What makes an effective protest
One which changes a government’s intended actions or leads it to do something it might not otherwise have done?
A few guidelines:-
- Get the law-abiding on side. Enough of them to make government MPs worry about their majorities. The poll tax riots did not change government policy. But that so many Tory voters were incensed at the proposal did worry Tory MPs and played a big part in Thatcher losing their votes. Little wonder Major ditched an election-losing policy once he became PM.
- Win the fairness battle. It was marches by middle England in favour of the miners a few years later which shifted government policy – at least on compensation payments, if not the pit closures. The government was seen as not playing fair. If you want your protest to have some chance of support, you need to be making government supporters uneasy not reinforcing them in their views.
- Reach out for allies. If that means taking a less than purist position in favour of something achievable now, do it. It can be built on later. See, for instance, gay rights.
- Get real. Don’t claim that you live in some sort of dystopian semi-fascist state and that your protests make you the equivalent of dissidents in Authoritarian Hell-Hole of Choice. (Even Harold Pinter and Antonia Frazer did this with their 20 June 1988 group in a Holland Park salon claiming that there was no opposition to the government.) You look ridiculous, narcissistic, contemptuous of real dissidents and no-one with sense will take you seriously. There is plenty to be genuinely worried about but, compared to many, this is still a free and pleasant country to live in. The criticism is that it is not living up to its own high standards not that it has turned into East Germany ca.1965.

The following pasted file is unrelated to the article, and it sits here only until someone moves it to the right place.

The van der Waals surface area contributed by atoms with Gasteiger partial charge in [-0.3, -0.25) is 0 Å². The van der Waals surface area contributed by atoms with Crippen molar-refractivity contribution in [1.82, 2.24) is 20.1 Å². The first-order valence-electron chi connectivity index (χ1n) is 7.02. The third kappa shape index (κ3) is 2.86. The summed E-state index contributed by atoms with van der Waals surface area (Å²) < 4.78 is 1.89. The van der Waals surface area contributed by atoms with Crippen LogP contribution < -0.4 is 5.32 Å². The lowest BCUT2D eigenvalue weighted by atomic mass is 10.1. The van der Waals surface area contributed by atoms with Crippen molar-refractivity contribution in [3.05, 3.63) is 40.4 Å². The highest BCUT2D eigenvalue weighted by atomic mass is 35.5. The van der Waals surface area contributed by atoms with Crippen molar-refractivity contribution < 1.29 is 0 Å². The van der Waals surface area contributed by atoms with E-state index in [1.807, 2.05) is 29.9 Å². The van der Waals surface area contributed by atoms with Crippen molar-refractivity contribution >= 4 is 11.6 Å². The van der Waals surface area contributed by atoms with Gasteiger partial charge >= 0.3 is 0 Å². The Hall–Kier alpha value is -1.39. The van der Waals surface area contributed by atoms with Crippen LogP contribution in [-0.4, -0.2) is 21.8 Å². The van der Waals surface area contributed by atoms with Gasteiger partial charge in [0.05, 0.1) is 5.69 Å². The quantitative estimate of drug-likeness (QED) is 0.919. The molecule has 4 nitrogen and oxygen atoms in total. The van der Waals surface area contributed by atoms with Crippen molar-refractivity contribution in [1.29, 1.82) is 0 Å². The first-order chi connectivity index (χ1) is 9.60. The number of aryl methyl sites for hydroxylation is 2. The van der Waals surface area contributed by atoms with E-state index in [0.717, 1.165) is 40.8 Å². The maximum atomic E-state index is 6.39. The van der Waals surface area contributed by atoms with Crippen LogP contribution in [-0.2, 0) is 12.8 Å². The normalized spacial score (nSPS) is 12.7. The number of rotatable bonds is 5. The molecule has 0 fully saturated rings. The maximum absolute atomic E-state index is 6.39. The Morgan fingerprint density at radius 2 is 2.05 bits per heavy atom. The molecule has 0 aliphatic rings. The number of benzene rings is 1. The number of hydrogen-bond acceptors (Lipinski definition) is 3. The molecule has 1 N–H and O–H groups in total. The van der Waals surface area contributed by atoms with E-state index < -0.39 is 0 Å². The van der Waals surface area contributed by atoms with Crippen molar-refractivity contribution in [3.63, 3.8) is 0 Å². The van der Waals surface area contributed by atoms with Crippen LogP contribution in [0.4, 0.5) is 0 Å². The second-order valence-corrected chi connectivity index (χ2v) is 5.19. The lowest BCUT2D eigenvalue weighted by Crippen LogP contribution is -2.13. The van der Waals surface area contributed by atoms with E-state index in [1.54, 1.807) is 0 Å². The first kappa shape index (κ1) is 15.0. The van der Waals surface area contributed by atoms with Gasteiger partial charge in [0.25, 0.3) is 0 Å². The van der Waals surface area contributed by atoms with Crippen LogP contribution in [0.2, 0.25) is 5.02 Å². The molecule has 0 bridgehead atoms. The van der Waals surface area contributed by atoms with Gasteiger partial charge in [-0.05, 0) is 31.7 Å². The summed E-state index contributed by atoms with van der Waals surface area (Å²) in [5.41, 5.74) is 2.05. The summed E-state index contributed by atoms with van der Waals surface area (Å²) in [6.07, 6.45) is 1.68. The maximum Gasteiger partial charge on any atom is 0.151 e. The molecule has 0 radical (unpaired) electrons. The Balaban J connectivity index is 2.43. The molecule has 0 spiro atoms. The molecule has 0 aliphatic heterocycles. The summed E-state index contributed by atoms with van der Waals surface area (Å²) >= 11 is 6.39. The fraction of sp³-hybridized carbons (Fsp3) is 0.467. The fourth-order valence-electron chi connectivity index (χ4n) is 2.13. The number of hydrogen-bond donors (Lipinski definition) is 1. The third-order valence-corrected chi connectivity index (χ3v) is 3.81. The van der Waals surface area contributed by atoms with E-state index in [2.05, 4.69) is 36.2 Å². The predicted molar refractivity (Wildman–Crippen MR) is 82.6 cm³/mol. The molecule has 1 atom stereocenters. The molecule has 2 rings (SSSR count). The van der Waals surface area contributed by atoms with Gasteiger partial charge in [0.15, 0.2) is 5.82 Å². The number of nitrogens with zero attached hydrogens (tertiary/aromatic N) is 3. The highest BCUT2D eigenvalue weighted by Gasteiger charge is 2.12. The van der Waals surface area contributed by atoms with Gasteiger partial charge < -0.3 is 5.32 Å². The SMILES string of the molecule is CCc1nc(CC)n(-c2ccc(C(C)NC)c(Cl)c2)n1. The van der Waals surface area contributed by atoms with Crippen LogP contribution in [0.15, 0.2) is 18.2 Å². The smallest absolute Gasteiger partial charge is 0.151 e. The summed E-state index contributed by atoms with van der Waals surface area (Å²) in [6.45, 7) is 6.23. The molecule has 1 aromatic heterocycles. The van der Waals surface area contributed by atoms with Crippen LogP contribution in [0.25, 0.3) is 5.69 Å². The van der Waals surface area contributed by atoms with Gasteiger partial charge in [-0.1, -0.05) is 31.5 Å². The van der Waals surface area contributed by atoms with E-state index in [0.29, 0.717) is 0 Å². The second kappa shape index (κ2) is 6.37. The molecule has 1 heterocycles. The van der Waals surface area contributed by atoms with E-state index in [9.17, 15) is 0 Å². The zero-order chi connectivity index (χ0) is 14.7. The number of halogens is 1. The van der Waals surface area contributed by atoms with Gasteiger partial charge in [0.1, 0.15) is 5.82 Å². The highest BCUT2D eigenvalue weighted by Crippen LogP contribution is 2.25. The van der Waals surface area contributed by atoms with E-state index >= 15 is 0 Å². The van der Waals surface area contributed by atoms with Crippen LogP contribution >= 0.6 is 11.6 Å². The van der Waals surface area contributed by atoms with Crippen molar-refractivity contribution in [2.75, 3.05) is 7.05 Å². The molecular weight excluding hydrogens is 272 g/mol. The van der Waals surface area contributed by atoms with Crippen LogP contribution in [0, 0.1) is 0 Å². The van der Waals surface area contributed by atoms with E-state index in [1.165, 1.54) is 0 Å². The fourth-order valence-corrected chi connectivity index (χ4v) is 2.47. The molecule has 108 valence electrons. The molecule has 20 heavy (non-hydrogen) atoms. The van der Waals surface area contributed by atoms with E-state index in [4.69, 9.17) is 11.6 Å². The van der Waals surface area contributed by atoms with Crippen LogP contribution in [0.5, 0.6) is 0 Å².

- Behave as if you want Britain to be as good as it can be. Too many protests start from the assumption that this an awful country with no redeeming features whatsoever and it needs to be changed utterly. It isn’t and it doesn’t. When it goes wrong it needs to be persuaded to do the right thing, to live up to its own best ideals. That means a belief that it does have ideals, that it can be better. Why would others listen to people who appear to hate the country and people in it?
- Have a genuine grievance. Some violent protests do work – but usually only if they seem like a reaction to real oppression or hardship. See the Scarman report following the Brixton riots in 1980. Not all do – Catholics in NI marched peacefully enough in the late 1960’s. A fat lot of good it did them.
- Don’t appropriate others’ concerns for your own ends. Empathy and solidarity are one thing. Behaving like an over-entitled Rentamob piggy-backing on any protest going is guaranteed to lose support. People value freedom. But they value security as well, often more – especially when they feel threatened by disorder. Without order, there is little chance of freedom. The 2011 London riots lost any chance of sympathy when Polish care workers had to jump out of burning buildings and small businesses lost a lifetime of hard work while privileged students stole expensive electronic goods.
- Do the unexpected / use some imagination. Some of us remember the student in front of a Chinese tank or the Czechs offering flowers to Russian ones. It did not help them then. But 20 years later the jingling of keys signalled support for another generation of Czech protestors as they marched on Wenceslas Square for their freedom.
- Silence and non-violence can be far more eloquent and impactful than screaming, shouting and smashing things. All protest risks becoming violent – either because of protestors’ frustration or overreaction by the authorities. Or both. Not easy to control. But at the start when you have precious time to seize attention, try and remember the non-violent marches of black civil rights protestors in the US or the Mothers of the Plaza de Mayo in Argentina or the students of HK. If they could do it in the face of unimaginable cruelty and oppression, how hard can it be for you to try the same?
- One for the government. Listen to what your opponents say, no matter how smelly, violent, wrong-headed or annoying they may appear to be. They will have some good points. It’s your job to find them and respond to them. You are not infallible. You might be mistaken. You might even learn something. Imagine that!